Cat Behavior, Cat Care, For People

6 Useful Tips for Getting Your Nervous Cat Ready for Guests

6 Useful Tips for Getting Your Nervous Cat Ready for Guests - Cats Will Play

We just adore our feline friends, but our human friends matter, too. Holidays come year after year, just like birthdays... and visiting for the fun of it... and parties... well, those come up sometimes as well. All of this socializing can take a toll on your furry buddy, though. So in this article, we will look into some useful ways to get your cat ready for guests, no matter if you're having some family over, celebrating a special occasion, or you're simply throwing that much-needed shindig.

This post contains affiliate links. For more info, see our Full Affiliate Disclosure

Prepare With Training

Let's start with your kitty. Getting your cat ready for guests, ideally, would start well before your company arrives – in fact, it would start during your feline's formative years. If he is relatively young, now is the time to get him nice and socialized. Bring all of your people over to show off your fluffy new friend; hand them a toy, and let them get to know each other. If your “kitten” is already a cat, you can still work to get him socialized; however, your people might have to take things a little more slowly. Though, that said, a favorite toy can still be used to break the ice... just be sure they don't try to move things along too quickly.

In addition to the socialization aspect, there are other things you can do to get your cat ready. For example, have someone knock on your door or ring the doorbell, then offer your kitty a treat when that person comes in. This lets kitty know that, despite the unfamiliar – and jarring – noise, things are still copacetic. This is another great way to help break the ice. When your real guests arrive, give them a treat or two before they come in the door, then ask them to offer it to your cat – or at least, set it down within sightline.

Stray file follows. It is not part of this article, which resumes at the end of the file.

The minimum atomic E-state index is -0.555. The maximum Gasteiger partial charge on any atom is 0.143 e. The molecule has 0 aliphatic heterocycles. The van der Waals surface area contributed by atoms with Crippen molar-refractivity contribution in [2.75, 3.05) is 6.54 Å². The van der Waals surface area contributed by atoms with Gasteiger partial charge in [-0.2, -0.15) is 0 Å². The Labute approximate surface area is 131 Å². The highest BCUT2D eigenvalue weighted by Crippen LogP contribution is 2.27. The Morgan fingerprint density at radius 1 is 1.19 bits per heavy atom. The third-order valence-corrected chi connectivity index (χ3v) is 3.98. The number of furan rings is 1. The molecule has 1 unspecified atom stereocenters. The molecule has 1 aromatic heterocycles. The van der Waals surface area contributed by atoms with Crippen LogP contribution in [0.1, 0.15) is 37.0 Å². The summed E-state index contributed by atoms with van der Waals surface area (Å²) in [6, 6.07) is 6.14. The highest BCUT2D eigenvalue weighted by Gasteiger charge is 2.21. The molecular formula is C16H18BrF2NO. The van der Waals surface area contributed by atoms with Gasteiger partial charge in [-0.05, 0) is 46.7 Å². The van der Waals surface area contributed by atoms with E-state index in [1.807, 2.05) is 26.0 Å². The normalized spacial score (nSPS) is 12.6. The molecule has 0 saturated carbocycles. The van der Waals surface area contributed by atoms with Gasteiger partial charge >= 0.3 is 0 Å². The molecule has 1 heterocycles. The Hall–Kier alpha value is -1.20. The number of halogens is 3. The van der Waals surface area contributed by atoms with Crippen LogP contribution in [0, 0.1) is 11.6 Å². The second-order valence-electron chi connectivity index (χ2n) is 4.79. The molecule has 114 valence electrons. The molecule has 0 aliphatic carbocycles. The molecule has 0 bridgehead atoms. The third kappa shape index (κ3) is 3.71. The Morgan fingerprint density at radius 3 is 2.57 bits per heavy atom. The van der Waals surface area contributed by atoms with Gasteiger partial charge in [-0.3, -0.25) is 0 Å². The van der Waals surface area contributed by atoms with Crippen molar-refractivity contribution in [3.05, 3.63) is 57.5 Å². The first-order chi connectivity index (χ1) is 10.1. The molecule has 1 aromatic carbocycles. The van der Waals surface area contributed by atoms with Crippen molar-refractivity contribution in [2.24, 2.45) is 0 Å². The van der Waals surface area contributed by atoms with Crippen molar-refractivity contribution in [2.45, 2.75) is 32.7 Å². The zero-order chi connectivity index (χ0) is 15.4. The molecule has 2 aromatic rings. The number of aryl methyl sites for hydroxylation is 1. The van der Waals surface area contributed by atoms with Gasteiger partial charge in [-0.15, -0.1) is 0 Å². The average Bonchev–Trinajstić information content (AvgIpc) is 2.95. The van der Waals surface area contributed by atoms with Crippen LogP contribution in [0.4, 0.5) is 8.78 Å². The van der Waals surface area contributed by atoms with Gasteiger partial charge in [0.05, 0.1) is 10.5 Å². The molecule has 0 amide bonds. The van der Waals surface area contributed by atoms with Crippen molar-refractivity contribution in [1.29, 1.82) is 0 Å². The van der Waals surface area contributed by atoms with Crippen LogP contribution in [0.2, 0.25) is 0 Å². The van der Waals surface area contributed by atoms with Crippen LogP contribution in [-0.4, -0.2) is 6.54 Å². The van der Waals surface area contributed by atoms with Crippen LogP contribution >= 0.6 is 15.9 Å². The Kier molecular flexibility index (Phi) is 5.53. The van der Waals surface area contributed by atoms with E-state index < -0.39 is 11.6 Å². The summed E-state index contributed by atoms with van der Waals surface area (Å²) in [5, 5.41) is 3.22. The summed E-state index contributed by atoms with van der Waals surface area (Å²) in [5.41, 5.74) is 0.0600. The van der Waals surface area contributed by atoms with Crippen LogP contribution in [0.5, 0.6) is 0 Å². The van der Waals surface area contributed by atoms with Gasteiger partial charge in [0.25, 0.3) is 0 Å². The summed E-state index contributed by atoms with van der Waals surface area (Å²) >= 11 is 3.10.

Plan Well In Advance

Your furry little friend has a routine, and he bloody well likes it. Visitors tend to disrupt that schedule. In order to smooth out the edges of the interference, you might want to start planning ahead. If your guestroom is a favorite hiding spot for your kitty, you will want to move some of his favorite cuddling items – beds, blankets, toys – into a more desirable location, then close up the guestroom. If your guests will be around during the usual playtime or feeding routines, start to shift those events to a more appropriate time.

Give Kitty a Safe Place to Hide

In a similar vein as the tip above, before things start happening, be sure to provide your cat a new safe zone. So if the guestroom is suddenly off limits, allow him access to another room, if possible. If not – or if you want to offer several safe spaces – you may want to get a cat tree with plenty of hidey holes, attach some high perches to the walls, or strategically place cat caves throughout the house. If nothing else, you can easily create some cardboard caves that will offer your furry friend a nice place to shelter away from all of the excitement.

It's also important to make sure that your cat's litter box is looked after. I know, this seems like a strange area to focus on, but stress can cause litter issues, plus... if your guests are moving into the area where the box usually resides, you're going to have to rearrange. But! Don't rearrange without guiding your kitty to the new spot a few days in advance. That way, you can help avoid accidents during what might otherwise be a stressful event.